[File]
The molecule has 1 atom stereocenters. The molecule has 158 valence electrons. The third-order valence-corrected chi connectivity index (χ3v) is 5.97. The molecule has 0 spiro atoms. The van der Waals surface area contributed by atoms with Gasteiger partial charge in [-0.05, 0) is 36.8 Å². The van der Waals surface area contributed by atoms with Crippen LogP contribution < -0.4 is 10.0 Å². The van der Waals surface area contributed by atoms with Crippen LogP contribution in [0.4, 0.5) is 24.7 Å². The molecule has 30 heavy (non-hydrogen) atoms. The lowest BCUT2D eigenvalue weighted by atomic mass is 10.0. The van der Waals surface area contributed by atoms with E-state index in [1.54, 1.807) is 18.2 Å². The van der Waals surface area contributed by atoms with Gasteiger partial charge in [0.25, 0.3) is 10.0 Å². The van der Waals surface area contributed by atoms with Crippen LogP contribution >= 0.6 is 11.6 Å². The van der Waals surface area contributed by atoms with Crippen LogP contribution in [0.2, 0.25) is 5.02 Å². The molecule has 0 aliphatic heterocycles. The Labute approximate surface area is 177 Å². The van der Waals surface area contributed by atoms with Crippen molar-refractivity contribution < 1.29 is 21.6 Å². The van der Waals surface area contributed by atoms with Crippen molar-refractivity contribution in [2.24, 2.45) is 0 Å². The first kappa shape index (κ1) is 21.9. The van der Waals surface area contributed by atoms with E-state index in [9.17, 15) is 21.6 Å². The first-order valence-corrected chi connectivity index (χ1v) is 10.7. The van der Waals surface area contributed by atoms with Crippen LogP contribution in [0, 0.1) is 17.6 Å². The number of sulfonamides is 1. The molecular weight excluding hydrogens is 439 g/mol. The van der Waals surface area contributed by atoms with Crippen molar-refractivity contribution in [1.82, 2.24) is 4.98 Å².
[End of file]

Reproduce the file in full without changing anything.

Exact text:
The molecule has 1 atom stereocenters. The molecule has 158 valence electrons. The third-order valence-corrected chi connectivity index (χ3v) is 5.97. The molecule has 0 spiro atoms. The van der Waals surface area contributed by atoms with Gasteiger partial charge in [-0.05, 0) is 36.8 Å². The van der Waals surface area contributed by atoms with Crippen LogP contribution < -0.4 is 10.0 Å². The van der Waals surface area contributed by atoms with Crippen LogP contribution in [0.4, 0.5) is 24.7 Å². The molecule has 30 heavy (non-hydrogen) atoms. The lowest BCUT2D eigenvalue weighted by atomic mass is 10.0. The van der Waals surface area contributed by atoms with E-state index in [1.54, 1.807) is 18.2 Å². The van der Waals surface area contributed by atoms with Gasteiger partial charge in [0.25, 0.3) is 10.0 Å². The van der Waals surface area contributed by atoms with Crippen LogP contribution >= 0.6 is 11.6 Å². The van der Waals surface area contributed by atoms with Crippen LogP contribution in [0.2, 0.25) is 5.02 Å². The molecule has 0 aliphatic heterocycles. The Labute approximate surface area is 177 Å². The van der Waals surface area contributed by atoms with Crippen molar-refractivity contribution < 1.29 is 21.6 Å². The van der Waals surface area contributed by atoms with Crippen molar-refractivity contribution in [2.24, 2.45) is 0 Å². The first kappa shape index (κ1) is 21.9. The van der Waals surface area contributed by atoms with E-state index in [9.17, 15) is 21.6 Å². The first-order valence-corrected chi connectivity index (χ1v) is 10.7. The van der Waals surface area contributed by atoms with Crippen LogP contribution in [0, 0.1) is 17.6 Å². The number of sulfonamides is 1. The molecular weight excluding hydrogens is 439 g/mol. The van der Waals surface area contributed by atoms with Crippen molar-refractivity contribution in [1.82, 2.24) is 4.98 Å².